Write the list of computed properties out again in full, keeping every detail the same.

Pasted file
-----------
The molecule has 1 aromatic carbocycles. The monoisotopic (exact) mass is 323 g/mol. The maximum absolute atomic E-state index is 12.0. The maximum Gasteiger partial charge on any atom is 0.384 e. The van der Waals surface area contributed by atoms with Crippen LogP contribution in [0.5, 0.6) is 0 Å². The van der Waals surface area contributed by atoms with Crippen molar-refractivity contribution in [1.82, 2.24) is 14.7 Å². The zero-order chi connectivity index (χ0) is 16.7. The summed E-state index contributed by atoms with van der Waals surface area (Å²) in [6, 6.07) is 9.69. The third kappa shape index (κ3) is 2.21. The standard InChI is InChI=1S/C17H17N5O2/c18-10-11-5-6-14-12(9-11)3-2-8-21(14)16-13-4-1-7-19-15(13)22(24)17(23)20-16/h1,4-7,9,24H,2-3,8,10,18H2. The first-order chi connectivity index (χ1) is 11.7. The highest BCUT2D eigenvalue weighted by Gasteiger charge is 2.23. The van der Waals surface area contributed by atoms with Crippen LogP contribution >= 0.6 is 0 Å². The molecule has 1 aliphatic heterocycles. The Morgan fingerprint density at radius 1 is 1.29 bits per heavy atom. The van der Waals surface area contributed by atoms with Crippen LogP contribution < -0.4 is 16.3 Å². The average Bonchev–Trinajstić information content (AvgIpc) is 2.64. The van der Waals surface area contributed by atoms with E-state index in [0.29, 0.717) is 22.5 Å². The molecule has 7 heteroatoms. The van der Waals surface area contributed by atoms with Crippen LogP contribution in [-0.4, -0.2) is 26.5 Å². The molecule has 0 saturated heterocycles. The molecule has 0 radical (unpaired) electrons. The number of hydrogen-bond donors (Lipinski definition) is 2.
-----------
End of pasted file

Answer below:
The molecule has 1 aromatic carbocycles. The monoisotopic (exact) mass is 323 g/mol. The maximum absolute atomic E-state index is 12.0. The maximum Gasteiger partial charge on any atom is 0.384 e. The van der Waals surface area contributed by atoms with Crippen LogP contribution in [0.5, 0.6) is 0 Å². The van der Waals surface area contributed by atoms with Crippen molar-refractivity contribution in [1.82, 2.24) is 14.7 Å². The zero-order chi connectivity index (χ0) is 16.7. The summed E-state index contributed by atoms with van der Waals surface area (Å²) in [6, 6.07) is 9.69. The third kappa shape index (κ3) is 2.21. The standard InChI is InChI=1S/C17H17N5O2/c18-10-11-5-6-14-12(9-11)3-2-8-21(14)16-13-4-1-7-19-15(13)22(24)17(23)20-16/h1,4-7,9,24H,2-3,8,10,18H2. The first-order chi connectivity index (χ1) is 11.7. The highest BCUT2D eigenvalue weighted by Gasteiger charge is 2.23. The van der Waals surface area contributed by atoms with Crippen LogP contribution >= 0.6 is 0 Å². The molecule has 1 aliphatic heterocycles. The Morgan fingerprint density at radius 1 is 1.29 bits per heavy atom. The van der Waals surface area contributed by atoms with Crippen LogP contribution < -0.4 is 16.3 Å². The average Bonchev–Trinajstić information content (AvgIpc) is 2.64. The van der Waals surface area contributed by atoms with E-state index in [0.29, 0.717) is 22.5 Å². The molecule has 7 heteroatoms. The van der Waals surface area contributed by atoms with Crippen LogP contribution in [-0.4, -0.2) is 26.5 Å². The molecule has 0 saturated heterocycles. The molecule has 0 radical (unpaired) electrons. The number of hydrogen-bond donors (Lipinski definition) is 2.